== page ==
Tuesday, April 6, 2021

Flips of the Tongue, April 2021

It's been about six months since my last post with funny usage examples I've seen or heard.

"We’re going to watch Mpls Crime Sore, watch the businesses leave..." An interweb comment, in case that's not obvious. The police seem to be very sore, maybe people committing crime are sore, but I don't think the crime is sore.

"Keep your head to the grindstone." Said by a friend. Ouch.

"Wiped under the rug." Said by a prosecutor on MSNBC who was talking about Trump's pardons.

"Absorbent amounts of money..." Written by a youngish person, maybe not a native English speaker, in a post about headphones on Medium. (I've seen an image of a dollar bill printed onto sponge material, if that counts.)

"They’ve been in a potato leg race since the beginning..." Said by an expert commentator on MSNBC about COVID vaccines.

"The fantasy that Meet the Press is fine dirt of hollowed ground of journalism..." Written by someone on Twitter. I don't know what "fine dirt" means, and then there's the "hollowed ground," too. Whew.

"Taking the political purse on Twitter." From Twitter, of course.

"Dapple a bit in politics." (I'm not sure what this is from.)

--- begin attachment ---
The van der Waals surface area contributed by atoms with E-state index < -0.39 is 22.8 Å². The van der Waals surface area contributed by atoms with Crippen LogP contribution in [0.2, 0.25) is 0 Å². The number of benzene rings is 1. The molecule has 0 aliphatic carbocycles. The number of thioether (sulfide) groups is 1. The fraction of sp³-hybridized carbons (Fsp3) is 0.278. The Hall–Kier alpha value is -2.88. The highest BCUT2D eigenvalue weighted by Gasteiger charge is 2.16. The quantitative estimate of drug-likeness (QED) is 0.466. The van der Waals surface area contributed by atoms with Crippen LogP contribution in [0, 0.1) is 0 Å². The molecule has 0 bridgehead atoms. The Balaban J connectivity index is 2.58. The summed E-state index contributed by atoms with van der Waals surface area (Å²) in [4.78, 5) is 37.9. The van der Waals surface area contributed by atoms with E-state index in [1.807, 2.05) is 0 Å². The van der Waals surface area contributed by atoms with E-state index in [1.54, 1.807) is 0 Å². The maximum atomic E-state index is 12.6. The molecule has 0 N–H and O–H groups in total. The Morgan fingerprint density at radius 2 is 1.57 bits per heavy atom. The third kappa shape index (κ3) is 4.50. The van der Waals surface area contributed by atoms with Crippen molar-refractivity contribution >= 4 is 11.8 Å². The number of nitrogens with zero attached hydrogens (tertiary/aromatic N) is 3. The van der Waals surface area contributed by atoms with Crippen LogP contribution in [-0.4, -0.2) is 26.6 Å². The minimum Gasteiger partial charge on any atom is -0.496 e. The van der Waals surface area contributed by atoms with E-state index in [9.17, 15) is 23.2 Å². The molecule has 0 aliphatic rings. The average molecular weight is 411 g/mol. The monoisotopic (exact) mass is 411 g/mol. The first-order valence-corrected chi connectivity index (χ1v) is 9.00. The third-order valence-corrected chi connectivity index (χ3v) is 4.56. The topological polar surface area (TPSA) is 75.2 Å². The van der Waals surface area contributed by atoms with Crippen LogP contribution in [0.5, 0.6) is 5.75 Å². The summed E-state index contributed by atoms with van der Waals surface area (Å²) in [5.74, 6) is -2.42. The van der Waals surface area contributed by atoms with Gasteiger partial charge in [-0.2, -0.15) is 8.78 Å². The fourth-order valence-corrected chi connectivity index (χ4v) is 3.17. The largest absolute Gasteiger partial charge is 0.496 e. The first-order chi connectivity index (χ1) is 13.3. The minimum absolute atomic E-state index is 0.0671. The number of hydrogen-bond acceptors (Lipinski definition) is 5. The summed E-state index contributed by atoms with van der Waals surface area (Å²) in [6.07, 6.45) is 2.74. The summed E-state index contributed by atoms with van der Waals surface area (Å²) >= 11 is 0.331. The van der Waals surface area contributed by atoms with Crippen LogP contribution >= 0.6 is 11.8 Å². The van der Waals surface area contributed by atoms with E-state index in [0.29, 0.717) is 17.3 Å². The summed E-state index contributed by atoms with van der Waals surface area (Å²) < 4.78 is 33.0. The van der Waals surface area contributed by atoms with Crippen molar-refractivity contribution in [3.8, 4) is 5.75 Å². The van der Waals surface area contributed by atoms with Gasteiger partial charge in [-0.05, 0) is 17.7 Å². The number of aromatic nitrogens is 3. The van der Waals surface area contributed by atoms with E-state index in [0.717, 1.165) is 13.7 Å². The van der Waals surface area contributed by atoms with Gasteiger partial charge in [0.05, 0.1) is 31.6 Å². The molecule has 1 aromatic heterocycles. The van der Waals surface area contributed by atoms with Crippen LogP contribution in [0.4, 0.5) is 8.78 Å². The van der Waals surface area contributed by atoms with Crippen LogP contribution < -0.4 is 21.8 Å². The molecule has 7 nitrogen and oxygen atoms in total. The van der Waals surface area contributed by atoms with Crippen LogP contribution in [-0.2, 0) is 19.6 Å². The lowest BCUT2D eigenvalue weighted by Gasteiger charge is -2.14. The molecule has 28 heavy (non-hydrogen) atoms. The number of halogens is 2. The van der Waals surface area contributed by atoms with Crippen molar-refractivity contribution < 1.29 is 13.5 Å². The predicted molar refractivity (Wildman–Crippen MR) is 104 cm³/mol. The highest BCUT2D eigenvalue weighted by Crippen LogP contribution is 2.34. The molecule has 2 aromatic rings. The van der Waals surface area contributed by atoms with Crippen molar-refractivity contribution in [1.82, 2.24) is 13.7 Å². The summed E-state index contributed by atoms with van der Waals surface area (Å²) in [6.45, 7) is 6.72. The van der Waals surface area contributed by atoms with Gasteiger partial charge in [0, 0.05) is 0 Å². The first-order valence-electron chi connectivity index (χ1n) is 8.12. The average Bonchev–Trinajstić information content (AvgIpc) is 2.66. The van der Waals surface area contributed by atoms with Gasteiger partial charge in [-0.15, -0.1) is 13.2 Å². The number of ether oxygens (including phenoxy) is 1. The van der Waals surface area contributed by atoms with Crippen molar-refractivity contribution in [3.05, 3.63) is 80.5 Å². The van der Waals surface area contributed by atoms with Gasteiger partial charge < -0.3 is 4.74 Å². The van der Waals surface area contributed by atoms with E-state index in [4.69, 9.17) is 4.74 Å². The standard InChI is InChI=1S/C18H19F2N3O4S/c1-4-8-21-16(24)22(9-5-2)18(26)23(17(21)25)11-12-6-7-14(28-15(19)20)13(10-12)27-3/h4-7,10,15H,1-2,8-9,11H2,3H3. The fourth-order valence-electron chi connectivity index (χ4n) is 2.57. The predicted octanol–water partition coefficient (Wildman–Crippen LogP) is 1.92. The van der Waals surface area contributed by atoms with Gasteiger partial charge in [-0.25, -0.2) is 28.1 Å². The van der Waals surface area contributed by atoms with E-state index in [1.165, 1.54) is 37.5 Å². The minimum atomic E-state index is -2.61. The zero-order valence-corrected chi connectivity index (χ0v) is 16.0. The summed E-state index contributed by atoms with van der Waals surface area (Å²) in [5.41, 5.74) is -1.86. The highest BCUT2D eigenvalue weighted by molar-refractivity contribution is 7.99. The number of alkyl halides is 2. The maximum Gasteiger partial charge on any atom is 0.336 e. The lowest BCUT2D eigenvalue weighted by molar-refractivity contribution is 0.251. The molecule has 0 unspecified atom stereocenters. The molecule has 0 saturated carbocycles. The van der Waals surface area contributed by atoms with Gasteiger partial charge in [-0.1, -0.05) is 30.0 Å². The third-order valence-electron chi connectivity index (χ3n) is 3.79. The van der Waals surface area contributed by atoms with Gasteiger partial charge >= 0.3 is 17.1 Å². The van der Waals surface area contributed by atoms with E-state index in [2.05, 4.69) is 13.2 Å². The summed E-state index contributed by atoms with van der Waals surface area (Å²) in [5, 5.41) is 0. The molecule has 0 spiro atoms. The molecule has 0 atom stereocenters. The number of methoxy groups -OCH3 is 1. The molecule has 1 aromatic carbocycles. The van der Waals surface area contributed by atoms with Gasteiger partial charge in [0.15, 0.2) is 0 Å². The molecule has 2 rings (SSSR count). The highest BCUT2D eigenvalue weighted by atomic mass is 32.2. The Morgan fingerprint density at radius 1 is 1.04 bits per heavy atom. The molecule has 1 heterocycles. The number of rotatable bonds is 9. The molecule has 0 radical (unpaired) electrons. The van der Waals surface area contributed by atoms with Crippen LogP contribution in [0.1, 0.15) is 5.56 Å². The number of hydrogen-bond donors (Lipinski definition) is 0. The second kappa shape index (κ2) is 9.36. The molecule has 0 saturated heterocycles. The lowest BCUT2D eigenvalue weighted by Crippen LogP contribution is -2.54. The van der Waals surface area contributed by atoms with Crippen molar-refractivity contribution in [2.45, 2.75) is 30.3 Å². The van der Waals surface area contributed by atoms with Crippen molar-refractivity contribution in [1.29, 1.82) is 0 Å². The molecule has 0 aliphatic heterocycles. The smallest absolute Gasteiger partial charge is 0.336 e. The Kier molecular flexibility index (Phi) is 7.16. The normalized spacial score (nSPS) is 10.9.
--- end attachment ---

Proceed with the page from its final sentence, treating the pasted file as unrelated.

A writer of an opinion piece was described as sounding “calloused.” Again, I'm not sure where I saw this.

"We anticipate that this might be the first domino to drop." From a quote in an AP story about changing the definition of "metropolitan statistical area."

"Dedicated monotonous relationships." From a Facebook post... possibly a joke, but it was written by a person who makes enough typos that it’s hard to tell.

"Marriage is not a full proof strategy to living, having skills and experience." This is from Twitter, and the person wrote the phrase "full proof" twice, so it wasn't a typo.

And finally, the peas-of-resistance, this thread from Twitter. Cory Doctorow, who likes to post mid-century ads and other images, posted this image:

To which another user responded:

"For when you want your partner to have the pallet of an 8 year old."

And another user asked:

"Is that for child-size shipping containers?"

Ah, the classic pallet / palate / palette homonym. It never gets old. What a great language this is.


Other flips of the tongue posts:


Michael Leddy said...

“Full proof” makes a weird kind of sense — totally convincing, or, if it’s alcohol, full strength, not watered down. But I don’t want to see it catch on.

Daughter Number Three said...

Yes, I suppose "full proof" would qualify as an eggcorn.